“What Seth Rogen has said is normal for our generation and the Israeli government must wake up and see that its actions have consequences,” said Yonah Lieberman, spokesperson for If Not Now, an American Jewish organization opposed to the occupation rooted by Israel. the West Bank.
Rogen’s remarks follow a radical shift from an influential American Jewish commentator who recently endorsed the idea of a democratic entity of Jews and Palestinians living with equal rights to the land between the Jordan River and the Mediterranean Sea. Peter Beinart’s argument that a two-state solution – Israel and Palestine – is no longer possible has sent shock waves through the Jewish establishment and decision-making circles in Washington.
Change of opinion
For many Jews, Israel is an integral part of their identity, for religious reasons or as an insurance policy in the aftermath of the Holocaust and in the modern era of resurgent anti-Semitism. But polls have shown that while most American Jews identify with Israel and feel a connection to the country, that support has waned in recent years, especially among millennials.
Some have even embraced the Palestinian-led movement calling for boycott, divestment and sanctions against Israel to protest what it says is Israeli oppression of the Palestinians. Israel accuses the movement of leading a campaign to delegitimize its very existence.
In the podcast, Rogen, who has appeared in such shattering comedies as Great times and Blistered, spoke about attending Jewish schools and a Jewish summer camp while growing up in Vancouver. He said his parents met in an Israeli kibbutz.
WATCH | Seth Rogen on filmmaking in Vancouver:
As they continued to chat, Rogen seemed to wonder why Israel had been established.
“You don’t keep all of your Jews in one basket. I don’t understand why they did this. It just doesn’t make sense, ”Rogen said. “You don’t keep something that you’re trying to preserve in one place, especially when that place has turned out to be quite volatile. I try to keep all of these things safe. I’m going to put them in my blender and hope this is the best place to, it’s going to do it. ”
Rogen then said he had been “fed a huge amount of lies” about Israel as a youth. “They never tell you that ‘oh, by the way, there were people there.’ They give the impression that [expletive] the door is open. ”
Maron and Rogen both joked about their fear of the answers they would receive from defenders of Israel. Their concerns were justified.
Rogen’s comments immediately lit up “Jewish Twitter”. They sparked a wave of critical editions in the Jewish and Israeli media. And they got Rogen to call Isaac Herzog, the head of the Jewish Agency, a large nonprofit that works to foster relations between Israel and the Jewish world.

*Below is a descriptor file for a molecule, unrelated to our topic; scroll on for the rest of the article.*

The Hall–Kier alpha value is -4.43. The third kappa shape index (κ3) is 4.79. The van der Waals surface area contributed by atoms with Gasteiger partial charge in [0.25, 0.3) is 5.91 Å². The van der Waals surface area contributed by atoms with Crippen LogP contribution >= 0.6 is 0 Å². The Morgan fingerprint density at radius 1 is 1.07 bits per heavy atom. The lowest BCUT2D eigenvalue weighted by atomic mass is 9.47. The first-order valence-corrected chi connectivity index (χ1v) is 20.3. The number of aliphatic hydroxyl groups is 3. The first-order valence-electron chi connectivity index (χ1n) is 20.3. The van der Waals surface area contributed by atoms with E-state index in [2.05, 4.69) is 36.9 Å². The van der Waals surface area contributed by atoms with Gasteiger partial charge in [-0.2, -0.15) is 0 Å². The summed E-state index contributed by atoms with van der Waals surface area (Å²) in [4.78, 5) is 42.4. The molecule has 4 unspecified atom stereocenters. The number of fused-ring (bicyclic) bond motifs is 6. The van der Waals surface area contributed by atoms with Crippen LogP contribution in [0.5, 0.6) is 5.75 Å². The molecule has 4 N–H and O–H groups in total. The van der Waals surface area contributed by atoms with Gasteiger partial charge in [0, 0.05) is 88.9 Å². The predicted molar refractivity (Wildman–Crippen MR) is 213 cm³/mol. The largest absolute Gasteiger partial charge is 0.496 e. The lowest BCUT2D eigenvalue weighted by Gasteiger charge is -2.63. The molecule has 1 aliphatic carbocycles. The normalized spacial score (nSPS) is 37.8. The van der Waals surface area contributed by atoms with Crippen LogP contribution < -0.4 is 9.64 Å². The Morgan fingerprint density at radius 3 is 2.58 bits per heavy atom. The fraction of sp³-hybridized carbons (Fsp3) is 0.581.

In a Facebook post, Herzog said he and Rogen had a frank and open conversation. He said Rogen “was misunderstood and apologized” for his comments.
“I told him that many Israelis and Jews around the world were personally hurt by his statement, which involves the denial of Israel’s right to exist,” Herzog wrote.
In an interview with Israeli daily Haaretz, Rogen said he called Herzog at his mother’s urging and denied apologizing. He said the comments were made in jest and misinterpreted.
“I don’t want the Jews to think that I don’t think Israel should exist. And I understand how they could have been made to think that, ”he said.
Rogen also said he was a “proud Jew.” He said his criticisms were about the education he received, and he thought he could have been given a deeper picture of a “complex” situation.
Ironically, Rogen was on the podcast to promote his new movie, An American pickle, about a Jewish immigrant to the United States in the early 20th century who falls into a vat of pickle brine and emerges 100 years later. He called the project a “very Jewish film”.
Lieberman, of If Not Now, said the uproar shows “how much the conversation has changed” about Israel among American Jews.
Shmuel Rosner, senior member of the Jewish People Policy Institute, a Jerusalem think tank, said Israel should not be made to change its “security and foreign policy” on the basis of the growing estrangement of Jews from overseas.
But he said he could take realistic steps to close the gap, such as establishing a pluralistic prayer site at the Western Wall, long a point of friction between Israel’s Orthodox establishment and older Jews. liberals in the United States.
“It’s a challenge for Israel. It is not practical. We want everyone to love us, especially other Jews, ”he said. “Israel can do some things to make it a little better. “